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August 5, 2005.


The opinion of the court was delivered by: GERARD E. LYNCH, District Judge


In this consolidated class action arising from the alleged accounting improprieties at the telecommunications firm Global Crossing, Ltd. ("GC"), and its subsidiary Asia Global Crossing Ltd. ("AGC"), the Second Amended Consolidated Class Action Complaint includes five counts against Microsoft Corporation and Softbank Corporation. Count XVII is a claim for securities fraud under Section 10(b) and Rule 10b-5 (a) and (c) of the 1934 Securities Exchange Act ("Exchange Act"); Count XVIII is a claim for a violation of Section 11 of the Securities Act of 1933 ("Securities Act"); Count XXI is a claim for control-person liability pursuant to Section 15 of the Securities Act; Count XXII is a claim for control-person liability pursuant to Section 20(a) of the Exchange Act; and Count XXIV is a claim for respondeat superior liability based on violations of Section 10(b) and Rule 10b-5 of the Exchange Act, and Section 11 of the Securities Act. Microsoft and Softbank move to dismiss all five counts, arguing that Lead Plaintiffs ("plaintiffs") have failed to plead respondeat superior or control-person liability, and that plaintiffs' Section 15 and Section 11 claims are time-barred.*fn1 The motions will be granted.


  I. Factual Background

  The facts set forth below, drawn from the complaint,*fn2 must be taken as true for purposes of this motion. See Bolt Elec., Inc. v. City of New York, 53 F.3d 465, 469 (2d Cir. 1995).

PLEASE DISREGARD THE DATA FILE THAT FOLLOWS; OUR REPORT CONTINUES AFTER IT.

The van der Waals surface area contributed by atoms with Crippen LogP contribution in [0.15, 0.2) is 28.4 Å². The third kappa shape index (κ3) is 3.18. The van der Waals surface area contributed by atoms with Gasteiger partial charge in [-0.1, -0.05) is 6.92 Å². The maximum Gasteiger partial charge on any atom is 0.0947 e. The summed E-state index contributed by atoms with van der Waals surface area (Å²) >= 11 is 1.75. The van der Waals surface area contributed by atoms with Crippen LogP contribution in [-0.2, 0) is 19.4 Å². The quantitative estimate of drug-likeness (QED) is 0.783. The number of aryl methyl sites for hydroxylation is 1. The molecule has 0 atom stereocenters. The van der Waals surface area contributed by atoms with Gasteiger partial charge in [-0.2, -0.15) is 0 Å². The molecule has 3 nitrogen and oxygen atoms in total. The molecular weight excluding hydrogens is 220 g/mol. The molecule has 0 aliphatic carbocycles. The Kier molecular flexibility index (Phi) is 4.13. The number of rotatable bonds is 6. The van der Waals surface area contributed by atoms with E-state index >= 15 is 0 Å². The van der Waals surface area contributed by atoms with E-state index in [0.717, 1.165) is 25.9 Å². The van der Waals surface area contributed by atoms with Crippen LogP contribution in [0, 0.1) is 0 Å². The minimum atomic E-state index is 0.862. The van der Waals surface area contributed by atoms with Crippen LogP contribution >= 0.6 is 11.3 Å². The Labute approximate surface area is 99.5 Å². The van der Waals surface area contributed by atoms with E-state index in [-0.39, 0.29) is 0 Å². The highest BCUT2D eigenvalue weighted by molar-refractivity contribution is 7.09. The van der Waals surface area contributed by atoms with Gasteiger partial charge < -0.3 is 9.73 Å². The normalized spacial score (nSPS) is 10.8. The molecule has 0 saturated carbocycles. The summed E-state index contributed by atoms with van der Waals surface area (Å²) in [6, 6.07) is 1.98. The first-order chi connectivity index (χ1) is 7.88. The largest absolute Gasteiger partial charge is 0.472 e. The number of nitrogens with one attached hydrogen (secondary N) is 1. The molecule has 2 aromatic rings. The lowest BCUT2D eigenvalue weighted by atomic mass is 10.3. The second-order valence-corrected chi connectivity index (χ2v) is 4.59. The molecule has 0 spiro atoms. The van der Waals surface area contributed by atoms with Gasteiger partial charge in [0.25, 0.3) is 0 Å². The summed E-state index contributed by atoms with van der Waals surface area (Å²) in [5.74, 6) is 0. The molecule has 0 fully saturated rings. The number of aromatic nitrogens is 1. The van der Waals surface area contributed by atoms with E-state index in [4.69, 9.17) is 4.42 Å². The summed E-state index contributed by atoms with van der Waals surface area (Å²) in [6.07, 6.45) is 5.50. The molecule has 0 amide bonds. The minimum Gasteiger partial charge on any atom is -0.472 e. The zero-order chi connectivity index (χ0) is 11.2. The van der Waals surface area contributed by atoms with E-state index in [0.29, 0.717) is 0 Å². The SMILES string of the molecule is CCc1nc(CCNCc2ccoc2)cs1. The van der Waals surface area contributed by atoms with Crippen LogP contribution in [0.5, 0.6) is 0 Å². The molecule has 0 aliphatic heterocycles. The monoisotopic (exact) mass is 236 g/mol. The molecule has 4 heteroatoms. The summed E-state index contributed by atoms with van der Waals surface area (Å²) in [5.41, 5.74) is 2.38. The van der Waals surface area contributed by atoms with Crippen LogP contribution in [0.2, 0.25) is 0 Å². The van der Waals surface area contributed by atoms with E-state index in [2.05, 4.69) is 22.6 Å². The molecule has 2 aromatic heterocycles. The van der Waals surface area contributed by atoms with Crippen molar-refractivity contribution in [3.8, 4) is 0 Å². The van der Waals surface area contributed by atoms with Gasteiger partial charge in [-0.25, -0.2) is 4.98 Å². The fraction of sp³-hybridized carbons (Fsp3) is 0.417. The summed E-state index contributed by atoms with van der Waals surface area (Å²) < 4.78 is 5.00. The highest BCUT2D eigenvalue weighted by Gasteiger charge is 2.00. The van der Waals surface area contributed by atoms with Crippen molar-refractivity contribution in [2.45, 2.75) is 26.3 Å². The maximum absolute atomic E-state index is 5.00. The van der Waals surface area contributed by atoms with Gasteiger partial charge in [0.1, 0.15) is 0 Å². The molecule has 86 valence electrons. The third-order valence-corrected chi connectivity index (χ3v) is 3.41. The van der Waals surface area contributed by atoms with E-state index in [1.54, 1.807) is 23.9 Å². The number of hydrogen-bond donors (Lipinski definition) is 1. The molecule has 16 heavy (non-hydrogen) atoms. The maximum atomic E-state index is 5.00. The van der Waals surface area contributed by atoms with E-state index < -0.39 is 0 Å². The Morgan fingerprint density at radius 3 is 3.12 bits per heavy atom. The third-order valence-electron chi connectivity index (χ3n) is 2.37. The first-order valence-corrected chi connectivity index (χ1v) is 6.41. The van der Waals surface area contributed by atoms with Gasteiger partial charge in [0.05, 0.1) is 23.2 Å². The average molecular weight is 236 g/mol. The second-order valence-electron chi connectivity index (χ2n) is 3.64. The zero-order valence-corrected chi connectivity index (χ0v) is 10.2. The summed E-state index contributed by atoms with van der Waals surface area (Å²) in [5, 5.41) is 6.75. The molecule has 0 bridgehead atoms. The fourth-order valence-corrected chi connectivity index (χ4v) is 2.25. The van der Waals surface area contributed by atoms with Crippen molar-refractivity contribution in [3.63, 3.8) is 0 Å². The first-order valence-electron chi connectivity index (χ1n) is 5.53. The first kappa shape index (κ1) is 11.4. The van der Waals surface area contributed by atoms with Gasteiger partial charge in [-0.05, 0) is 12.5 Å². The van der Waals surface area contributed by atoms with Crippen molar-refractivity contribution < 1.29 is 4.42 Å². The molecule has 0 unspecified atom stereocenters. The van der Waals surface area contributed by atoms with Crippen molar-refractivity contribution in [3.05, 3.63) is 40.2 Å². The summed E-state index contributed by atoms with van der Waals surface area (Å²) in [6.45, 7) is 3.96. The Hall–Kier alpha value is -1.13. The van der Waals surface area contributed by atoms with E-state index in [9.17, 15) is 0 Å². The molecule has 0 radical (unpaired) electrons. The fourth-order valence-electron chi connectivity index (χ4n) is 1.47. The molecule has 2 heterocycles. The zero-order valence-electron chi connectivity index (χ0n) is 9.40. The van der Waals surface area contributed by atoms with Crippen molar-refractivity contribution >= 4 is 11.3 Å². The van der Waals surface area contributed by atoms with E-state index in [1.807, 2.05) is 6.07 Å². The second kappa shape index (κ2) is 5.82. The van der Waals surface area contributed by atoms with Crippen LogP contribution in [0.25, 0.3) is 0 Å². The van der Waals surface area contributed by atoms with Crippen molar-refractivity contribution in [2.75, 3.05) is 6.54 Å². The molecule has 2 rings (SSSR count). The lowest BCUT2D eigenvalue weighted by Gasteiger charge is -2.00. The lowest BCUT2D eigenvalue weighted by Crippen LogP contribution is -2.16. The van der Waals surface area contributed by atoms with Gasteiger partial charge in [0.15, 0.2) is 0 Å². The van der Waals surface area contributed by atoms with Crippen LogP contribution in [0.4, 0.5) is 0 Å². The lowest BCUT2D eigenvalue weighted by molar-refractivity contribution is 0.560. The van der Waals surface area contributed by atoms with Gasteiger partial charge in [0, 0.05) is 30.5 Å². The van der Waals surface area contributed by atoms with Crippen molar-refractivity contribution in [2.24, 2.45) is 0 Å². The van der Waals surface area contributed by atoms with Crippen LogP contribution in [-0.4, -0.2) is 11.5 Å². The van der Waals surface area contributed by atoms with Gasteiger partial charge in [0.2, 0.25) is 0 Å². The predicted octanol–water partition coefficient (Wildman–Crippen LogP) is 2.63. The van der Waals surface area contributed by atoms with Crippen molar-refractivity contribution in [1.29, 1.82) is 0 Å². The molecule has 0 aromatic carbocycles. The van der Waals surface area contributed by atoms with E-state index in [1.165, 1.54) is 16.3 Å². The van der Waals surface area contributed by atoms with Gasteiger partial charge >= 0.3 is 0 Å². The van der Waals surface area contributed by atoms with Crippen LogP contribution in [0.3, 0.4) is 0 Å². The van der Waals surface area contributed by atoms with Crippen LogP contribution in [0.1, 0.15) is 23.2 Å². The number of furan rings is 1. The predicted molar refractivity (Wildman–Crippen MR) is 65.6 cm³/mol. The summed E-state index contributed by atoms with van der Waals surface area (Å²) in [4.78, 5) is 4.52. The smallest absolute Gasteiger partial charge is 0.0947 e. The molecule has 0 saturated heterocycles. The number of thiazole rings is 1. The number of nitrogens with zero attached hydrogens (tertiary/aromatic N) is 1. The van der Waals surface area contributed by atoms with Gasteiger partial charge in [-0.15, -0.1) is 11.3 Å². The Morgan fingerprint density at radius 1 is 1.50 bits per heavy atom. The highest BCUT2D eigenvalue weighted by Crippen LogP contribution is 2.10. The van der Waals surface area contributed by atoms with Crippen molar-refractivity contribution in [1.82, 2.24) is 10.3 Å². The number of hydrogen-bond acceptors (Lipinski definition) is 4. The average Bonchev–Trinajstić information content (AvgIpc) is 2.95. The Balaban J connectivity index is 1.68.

AGC was a pan-Asian telecommunications carrier that provided internet, data, and voice services to wholesale and business customers. On September 24, 1999, AGC was formed as a holding company within GC for GC's operations in Asia. On November 24, 1999, AGC became a wholly-owned subsidiary of a joint venture between GC, Softbank, and Microsoft. (Compl. ¶ 200.) GC and AGC substantially overlapped in directors and management, sharing, for example, Gary Winnick as a common Chairman and Lodwrick M. Cook as a common Co-Chairman. (Id. ¶¶ 29, 34.)

  GC, Softbank, Microsoft, and Goldman Sachs were the shareholders of AGC. (Id. ¶ 27.) GC, Softbank, and Microsoft entered into a Shareholder Agreement that gave each party the right to appoint one or more directors of AGC. (Id. ¶ 205.) Under the Agreement, Microsoft and Softbank each invested $175 million and committed to purchase $100 million in telecommunications capacity from AGC over a three-year period. (Id. ¶ 206.) Following AGC's November 2000 initial public offering ("IPO"), Microsoft and Softbank each became owners of 15.8% of AGC's common stock. (Id. ¶ 207.)

  AGC's IPO Registration Statement announced that AGC "plan[ned] to leverage [its] relationships with [its] founding shareholders." With regard to its "Microsoft and Softbank Relationships," the IPO stated: